What is Scepticism/Skepticism?

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Do you think sceptics are cynics, anti-religious bigots or just argumentative morons? You won't believe how often I hear these things and how many times I have to tell people about how these perceptions are just way off the mark.So I wrote a blog about it.Sceptics are actually quite open to new ideas. It’s simply an endeavour to not be gullible. We are all sceptics in a way. If I tell you I can do 500 push-ups, you’d tell me you would have to see it to believe it…if you managed to stop laughing first. You need to see evidence because, sometimes, a claim is just too far-fetched to be plausible. That’s you being sceptical. If someone makes a claim, a sceptic will try and find evidence for it before accepting or rejecting it.

The Nature of Evidence

Unfortunately, your personal experience, as real as it may be to you, is not always good enough. Since we humans are quite fallible, biased and easily deceived (with something as simple as a magic trick or an optical illusion) anecdotal evidence just doesn’t carry much weight. Evidence should be widely accepted by people who specialise in the field of the claim, and is preferably scientific. Therefore evidence, at least for claims regarding nature, should come from the scientific community in the form of peer-reviewed papers, or better yet, a demonstration. Basically, I’d have to get on the floor and show you how many push-ups and I can actually do in order to convince you. And just to be sure, get an unbiased party to count independently.

I’m no scientist but I do try and find as much evidence as is adequate for me to accept or reject a claim. So I look for articles published in reputed sceptical and scientific websites and magazines. It’s the best I can do.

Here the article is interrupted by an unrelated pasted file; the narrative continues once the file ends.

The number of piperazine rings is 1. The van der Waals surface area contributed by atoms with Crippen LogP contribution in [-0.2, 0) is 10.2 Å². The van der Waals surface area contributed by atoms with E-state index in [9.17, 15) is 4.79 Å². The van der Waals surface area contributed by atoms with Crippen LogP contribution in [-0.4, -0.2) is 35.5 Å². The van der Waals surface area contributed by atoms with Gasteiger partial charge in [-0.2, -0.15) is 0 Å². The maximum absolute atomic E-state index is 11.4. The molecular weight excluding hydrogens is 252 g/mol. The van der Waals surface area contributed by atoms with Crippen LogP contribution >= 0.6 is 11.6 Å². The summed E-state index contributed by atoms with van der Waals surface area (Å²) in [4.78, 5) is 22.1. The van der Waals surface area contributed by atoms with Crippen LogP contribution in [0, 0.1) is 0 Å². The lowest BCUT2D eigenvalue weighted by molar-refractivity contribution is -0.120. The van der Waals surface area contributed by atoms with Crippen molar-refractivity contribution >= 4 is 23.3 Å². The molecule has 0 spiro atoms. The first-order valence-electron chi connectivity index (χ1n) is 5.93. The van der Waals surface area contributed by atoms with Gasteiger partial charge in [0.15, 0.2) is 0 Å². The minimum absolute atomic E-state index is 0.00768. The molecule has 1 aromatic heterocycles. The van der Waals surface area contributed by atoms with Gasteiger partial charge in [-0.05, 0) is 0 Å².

Think Scientifically

But “science doesn’t know everything”, right? Of course, it doesn’t. But it is the best method we have to attempt to understand the real world and minimising the fallibilities of the human mind. And it works. Every TV and t-shirt, computer and Corvette, bottle of soda and box of chocolates, and even the internet we are created using the scientific method. This has been the main engine of progress for our species. And that in itself is evidence enough for me to use that method when testing claims.

In its very essence, science is a way of thinking. It’s about thinking critically about the world around us and trying to understand it rationally and naturally while minimising biases and fallibilities. We must observe, test, experiment and question everything so that we can come to understand what is most true; what is most real.

That doesn’t stop people from claiming a phenomenon to be possibly true, and even if not scientifically proven yet, it may be some day. For instance, what if ghosts or spirits actually do exist but we just don’t have the technology to measure and observe them? In which case, how did you observe them? And if you have experienced such phenomena, isn’t it more plausible or possible that you imagined or dreamed it? My response usually is, if you’ve had a personal experience, it could be true for you. But for me to believe it as well, you need to show me evidence that your experience was objectively real.

Being Rationable

It is with this spirit that I write on this blog. This isn’t about just debunking the supernatural or bashing religion. Rationable is about critically thinking about our everyday experiences and trying to find a way to make this world a better place. If you have a claim or a reason to oppose what I have to say, please do let me know. I encourage you to be as sceptical about my claims as I am of yours. Provide the evidence for your claim and let’s discuss it. If I am proven wrong or inaccurate, I will amend whatever is required and change my mind. We are all allowed to do that, you know.In none of my articles do I plan to make any absolute claims, even though my tone may suggest otherwise in some cases, probably by mistake. I only endeavour to provide the arguments which have the most evidence backing them so I have a high degree of certainty. And if I have holes in my argument, I welcome you to rip it apart…or help me fill the gaps.

As Matt Dillahunty once said, I want to know as many true things and as few false things as possible. And being sceptical and scientific is the only way I can do that.

Conclusion

So I can’t do 500 push-ups. No surprises there. But I may be able to some day. But the possibility of something happening doesn’t make it probable and I don’t suggest you hold your breath. What I do recommend is that you think critically of people’s claims, think rationally, think logically and think plausibly. That is all that sceptics do. You’ve been doing it too on many things for most of your life. Just acknowledge it and try applying it to what you believe and what people try to make you believe. And you’ll end up being a far less gullible person than you are today.